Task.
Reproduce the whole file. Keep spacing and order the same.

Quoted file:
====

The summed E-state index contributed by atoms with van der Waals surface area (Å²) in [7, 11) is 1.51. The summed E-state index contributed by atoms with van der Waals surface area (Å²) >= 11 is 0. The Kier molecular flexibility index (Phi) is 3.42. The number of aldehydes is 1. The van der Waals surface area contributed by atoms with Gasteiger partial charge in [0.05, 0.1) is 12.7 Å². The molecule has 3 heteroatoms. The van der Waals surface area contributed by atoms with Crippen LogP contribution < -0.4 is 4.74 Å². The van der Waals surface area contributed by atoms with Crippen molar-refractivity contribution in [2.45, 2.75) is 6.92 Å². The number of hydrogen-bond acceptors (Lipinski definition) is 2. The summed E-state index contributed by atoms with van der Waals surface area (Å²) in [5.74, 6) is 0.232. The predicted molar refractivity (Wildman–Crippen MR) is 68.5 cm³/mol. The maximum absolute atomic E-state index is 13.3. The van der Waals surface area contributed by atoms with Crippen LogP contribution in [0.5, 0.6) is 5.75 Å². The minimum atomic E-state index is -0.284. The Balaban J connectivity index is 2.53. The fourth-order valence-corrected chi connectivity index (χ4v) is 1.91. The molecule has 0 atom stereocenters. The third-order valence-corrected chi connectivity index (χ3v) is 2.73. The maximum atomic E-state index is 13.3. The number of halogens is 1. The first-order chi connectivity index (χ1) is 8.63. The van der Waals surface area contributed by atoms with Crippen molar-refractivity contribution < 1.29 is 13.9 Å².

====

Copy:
The summed E-state index contributed by atoms with van der Waals surface area (Å²) in [7, 11) is 1.51. The summed E-state index contributed by atoms with van der Waals surface area (Å²) >= 11 is 0. The Kier molecular flexibility index (Phi) is 3.42. The number of aldehydes is 1. The van der Waals surface area contributed by atoms with Gasteiger partial charge in [0.05, 0.1) is 12.7 Å². The molecule has 3 heteroatoms. The van der Waals surface area contributed by atoms with Crippen LogP contribution < -0.4 is 4.74 Å². The van der Waals surface area contributed by atoms with Crippen molar-refractivity contribution in [2.45, 2.75) is 6.92 Å². The number of hydrogen-bond acceptors (Lipinski definition) is 2. The summed E-state index contributed by atoms with van der Waals surface area (Å²) in [5.74, 6) is 0.232. The predicted molar refractivity (Wildman–Crippen MR) is 68.5 cm³/mol. The maximum absolute atomic E-state index is 13.3. The van der Waals surface area contributed by atoms with Crippen LogP contribution in [0.5, 0.6) is 5.75 Å². The minimum atomic E-state index is -0.284. The Balaban J connectivity index is 2.53. The fourth-order valence-corrected chi connectivity index (χ4v) is 1.91. The molecule has 0 atom stereocenters. The third-order valence-corrected chi connectivity index (χ3v) is 2.73. The maximum atomic E-state index is 13.3. The number of halogens is 1. The first-order chi connectivity index (χ1) is 8.63. The van der Waals surface area contributed by atoms with Crippen molar-refractivity contribution < 1.29 is 13.9 Å².